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Thursday, November 14, 2019

Oil Rises Defying Record U.S. Crude Production 

© Reuters.  © Reuters.

Investing.com – Clinging to the rosy economic thesis of the Fed and OPEC’s about-turn that it suddenly saw no recession ahead, oil bulls pushed crude prices higher on Wednesday even as U.S. production is expected to hit a new record this month.

Prices of West Texas Intermediate and London’s Brent rose by less than 1% each as traders awaited industry data later in the day likely to show a third weekly build in U.S. crude stockpiles — yet another reason for the market to be lower, rather than higher.

WTI settled up 32 cents, or 0.6%, at $57.12 per barrel.

Brent finished the session up 31 cents, or 0.5%, at $62.37.

Crude prices began the day lower on concerns that the White House and Beijing had yet to announce a new location or time to seal the agreement of their “phase one” trade deal, which was proposed with much hype by President Donald Trump at the end of October. In the past two weeks, an international gathering in Chile, where the trade deal was to have been signed, was canceled and the U.S. and China have continued to disagree on the rollback of tariffs.

But after two straight days of losses on trade-war concerns, oil bulls saw the chance to grab back the market’s reins when Federal Reserve Chairman Jerome Powell said the U.S. economy would see a “sustained expansion” with the full impact of recent interest-rate cuts still to be felt.

Meanwhile, Mohammad Barkindo, Secretary General of the Organization of the Petroleum Exporting Countries, said global economic fundamentals remained strong, and he said he was still confident the United States and China would reach a trade deal.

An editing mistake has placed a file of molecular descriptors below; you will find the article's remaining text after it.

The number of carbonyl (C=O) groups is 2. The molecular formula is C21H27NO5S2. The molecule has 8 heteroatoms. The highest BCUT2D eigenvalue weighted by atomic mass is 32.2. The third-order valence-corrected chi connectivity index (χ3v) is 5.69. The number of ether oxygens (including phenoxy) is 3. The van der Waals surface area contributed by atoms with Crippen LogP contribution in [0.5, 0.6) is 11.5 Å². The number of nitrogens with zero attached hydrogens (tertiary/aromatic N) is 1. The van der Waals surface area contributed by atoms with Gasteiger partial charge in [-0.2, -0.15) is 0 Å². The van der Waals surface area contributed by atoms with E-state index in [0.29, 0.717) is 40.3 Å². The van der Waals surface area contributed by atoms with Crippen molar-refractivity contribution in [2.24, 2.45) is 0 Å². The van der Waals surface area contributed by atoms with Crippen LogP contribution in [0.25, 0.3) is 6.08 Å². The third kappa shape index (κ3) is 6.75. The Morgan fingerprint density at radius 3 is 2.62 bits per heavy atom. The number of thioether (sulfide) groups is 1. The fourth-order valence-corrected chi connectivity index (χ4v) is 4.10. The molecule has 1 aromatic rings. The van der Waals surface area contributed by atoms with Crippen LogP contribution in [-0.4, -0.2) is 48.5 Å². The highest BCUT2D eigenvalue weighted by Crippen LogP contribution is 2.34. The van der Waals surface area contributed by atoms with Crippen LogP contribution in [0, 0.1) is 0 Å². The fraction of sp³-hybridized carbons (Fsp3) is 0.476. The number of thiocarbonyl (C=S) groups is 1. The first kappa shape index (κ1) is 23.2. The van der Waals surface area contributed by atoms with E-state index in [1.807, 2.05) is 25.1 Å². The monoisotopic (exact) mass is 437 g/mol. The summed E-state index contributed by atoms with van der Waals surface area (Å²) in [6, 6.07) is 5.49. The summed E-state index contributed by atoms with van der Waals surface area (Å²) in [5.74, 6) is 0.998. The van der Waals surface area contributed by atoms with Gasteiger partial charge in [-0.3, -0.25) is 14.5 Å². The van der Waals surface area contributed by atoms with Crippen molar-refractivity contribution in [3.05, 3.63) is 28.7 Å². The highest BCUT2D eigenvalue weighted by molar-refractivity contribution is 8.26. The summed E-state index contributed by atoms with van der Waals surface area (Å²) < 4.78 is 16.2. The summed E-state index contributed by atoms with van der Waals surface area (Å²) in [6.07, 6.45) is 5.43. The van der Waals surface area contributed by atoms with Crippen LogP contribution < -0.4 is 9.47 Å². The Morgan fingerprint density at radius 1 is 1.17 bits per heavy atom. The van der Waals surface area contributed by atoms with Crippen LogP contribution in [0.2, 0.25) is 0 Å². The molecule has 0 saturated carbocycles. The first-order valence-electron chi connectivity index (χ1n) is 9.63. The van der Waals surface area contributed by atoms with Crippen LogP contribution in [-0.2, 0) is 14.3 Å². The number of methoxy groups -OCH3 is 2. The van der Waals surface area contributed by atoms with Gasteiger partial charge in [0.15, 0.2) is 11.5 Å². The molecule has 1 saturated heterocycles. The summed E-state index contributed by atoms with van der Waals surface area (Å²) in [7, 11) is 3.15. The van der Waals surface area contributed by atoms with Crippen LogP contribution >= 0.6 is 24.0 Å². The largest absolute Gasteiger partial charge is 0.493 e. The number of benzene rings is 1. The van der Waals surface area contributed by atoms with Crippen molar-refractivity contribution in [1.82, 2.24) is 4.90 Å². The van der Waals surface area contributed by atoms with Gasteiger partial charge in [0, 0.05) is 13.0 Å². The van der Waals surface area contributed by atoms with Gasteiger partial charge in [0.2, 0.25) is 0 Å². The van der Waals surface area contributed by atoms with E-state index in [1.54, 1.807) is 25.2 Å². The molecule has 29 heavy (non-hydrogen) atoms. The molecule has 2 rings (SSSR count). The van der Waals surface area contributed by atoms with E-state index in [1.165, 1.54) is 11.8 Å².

“It will almost remove that dark cloud that had engulfed the global economy,” Barkindo said, adding it was too early to discuss the output policy of OPEC’s December meeting. Signals sent out by the cartel earlier that it probably won’t ask for additional output cuts next month had been one of the factors weighing on oil.

Also, one week ago, OPEC was singing a different tune altogether on future demand, saying the outlook for oil was debatable given global economic conditions.

In a long-term outlook released on Nov. 5, the cartel said it saw oil consumption in 2023 running at 103.9 million barrels per day, down from 104.5 million bpd in last year’s report.

The U.S. Energy Information Administration, meanwhile, projected Wednesday that U.S. crude oil output is expected to have hit a record of 13 million bpd this month and will grow more than expected in 2019 and 2020.

The EIA also said U.S. production is expected to rise to 12.29 million bpd this year, 30,000 bpd more than it forecast last month. U.S. oil output is expected to rise an additional million bpd to 13.29 million bpd in 2020, the agency said.

Market participants are also on the lookout for industry data on oil storage balances for last week after the settlement of Wednesday’s trade.

The American Petroleum Institute (API) will issue at 4:30 PM a snapshot of what the Energy Information Administration (EIA) will likely report as official petroleum supply-demand balances for last week. Analysts surveyed by Investing.com think crude stockpiles may have risen by as much as 1.65 million barrels for the week ended Oct 8.

In the previous week to Nov 1, the EIA reported a crude build of nearly 8 million versus market expectations for a rise of 1.5 million.

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